SIFF 2017: Finding Kukan (Robin Lung, 2016)

Li Ling-Ai and Rey Scott

Finding Kukan, a feature film debut from Robin Lung, is a documentary that tells the story of one of the first documentaries to win an Academy Award, Kukan: The Battle Cry of China (1941). Positioned in China and operating from a Chinese perspective, a perspective unknown to most white Americans at the time, Kukan aimed at documenting the Chinese experience of World War II and was noted on its initial release for its stunning ground level footage of the devastating bombing of Chungking (now Chongqing). Photojournalist Rey Scott received the Oscar for the film -“For his extraordinary achievement in producing Kukan, the film record of China’s struggle, including its photography with a 16mm camera under the most difficult and dangerous conditions” – but Lung, as she tells us in her documentary, discovered another person central to the creation of Kukan, a person who had gone essentially overlooked: a Chinese-American woman named Li Ling-Ai.

Li Ling-Ai is credited only as “technical advisor” to Kukan, but, as Lung discovers from a 1993 TV interview, Li Ling-Ai seemed to regard the film as her own, a story she herself, not Rey Scott, needed to tell: “I wanted to tell the story of China, the battle cry of the people of China, heroic under suffering.” It’s a curious way to speak about a film for which one is only “technical advisor.” Was she, in fact, more than the technical advisor?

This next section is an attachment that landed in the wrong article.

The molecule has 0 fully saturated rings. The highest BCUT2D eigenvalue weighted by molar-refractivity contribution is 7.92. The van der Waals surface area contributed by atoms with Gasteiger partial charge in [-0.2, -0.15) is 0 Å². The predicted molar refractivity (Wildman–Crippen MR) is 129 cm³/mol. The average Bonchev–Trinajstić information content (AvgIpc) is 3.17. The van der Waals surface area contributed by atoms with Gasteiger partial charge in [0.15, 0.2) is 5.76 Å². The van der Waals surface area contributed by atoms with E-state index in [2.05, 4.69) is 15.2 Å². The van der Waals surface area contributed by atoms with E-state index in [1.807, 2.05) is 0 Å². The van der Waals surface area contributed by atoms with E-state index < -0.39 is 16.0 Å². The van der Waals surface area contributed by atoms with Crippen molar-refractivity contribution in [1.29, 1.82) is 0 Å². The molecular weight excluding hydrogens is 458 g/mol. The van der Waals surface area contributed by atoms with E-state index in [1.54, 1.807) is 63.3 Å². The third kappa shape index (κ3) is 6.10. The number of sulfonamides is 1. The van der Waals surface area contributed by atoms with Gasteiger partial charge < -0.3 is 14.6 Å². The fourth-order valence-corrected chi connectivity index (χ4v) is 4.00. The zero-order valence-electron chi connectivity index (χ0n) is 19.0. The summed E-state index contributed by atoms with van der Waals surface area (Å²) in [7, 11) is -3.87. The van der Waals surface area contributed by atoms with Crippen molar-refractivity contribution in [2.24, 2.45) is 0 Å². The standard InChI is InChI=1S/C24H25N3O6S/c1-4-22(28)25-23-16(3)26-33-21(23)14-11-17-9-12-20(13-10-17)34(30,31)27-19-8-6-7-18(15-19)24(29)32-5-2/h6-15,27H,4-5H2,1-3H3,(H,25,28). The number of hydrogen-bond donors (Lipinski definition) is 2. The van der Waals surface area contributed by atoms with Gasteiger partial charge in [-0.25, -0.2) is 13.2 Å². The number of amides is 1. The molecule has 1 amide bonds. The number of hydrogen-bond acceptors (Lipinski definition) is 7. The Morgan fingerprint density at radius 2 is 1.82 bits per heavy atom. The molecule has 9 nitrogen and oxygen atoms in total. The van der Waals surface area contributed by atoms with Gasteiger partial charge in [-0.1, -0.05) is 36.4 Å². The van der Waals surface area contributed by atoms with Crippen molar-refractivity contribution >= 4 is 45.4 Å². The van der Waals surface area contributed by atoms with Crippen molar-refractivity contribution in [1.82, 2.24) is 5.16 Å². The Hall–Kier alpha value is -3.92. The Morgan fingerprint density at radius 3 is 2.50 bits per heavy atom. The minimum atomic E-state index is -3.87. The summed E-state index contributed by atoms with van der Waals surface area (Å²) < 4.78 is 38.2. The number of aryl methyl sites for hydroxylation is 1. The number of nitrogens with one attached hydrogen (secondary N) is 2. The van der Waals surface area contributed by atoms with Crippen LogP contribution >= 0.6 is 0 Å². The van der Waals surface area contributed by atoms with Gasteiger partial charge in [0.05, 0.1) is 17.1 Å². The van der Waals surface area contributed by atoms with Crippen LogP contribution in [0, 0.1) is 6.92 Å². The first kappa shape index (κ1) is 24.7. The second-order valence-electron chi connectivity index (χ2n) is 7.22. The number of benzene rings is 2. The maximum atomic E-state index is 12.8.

For Lung, the mystery of Li Ling-Ai’s involvement demanded solving, and it set her on what would be a seven year journey. The content of Kukan, Lung quickly found, too, promised to be, in itself, extraordinary, and its print history made the content all the more tantalizing, for, as documentary curator Ed Carter notes, it is the only academy award winning documentary without an extant print. Consequently, Lung’s film and the search her film documents is guided by two questions: 1) who is Li Ling-Ai and why is she so little known, and 2) is there, in fact, some surviving print of Kukan yet to be discovered that might be restored and shown to the world?   Continue reading “SIFF 2017: Finding Kukan (Robin Lung, 2016)”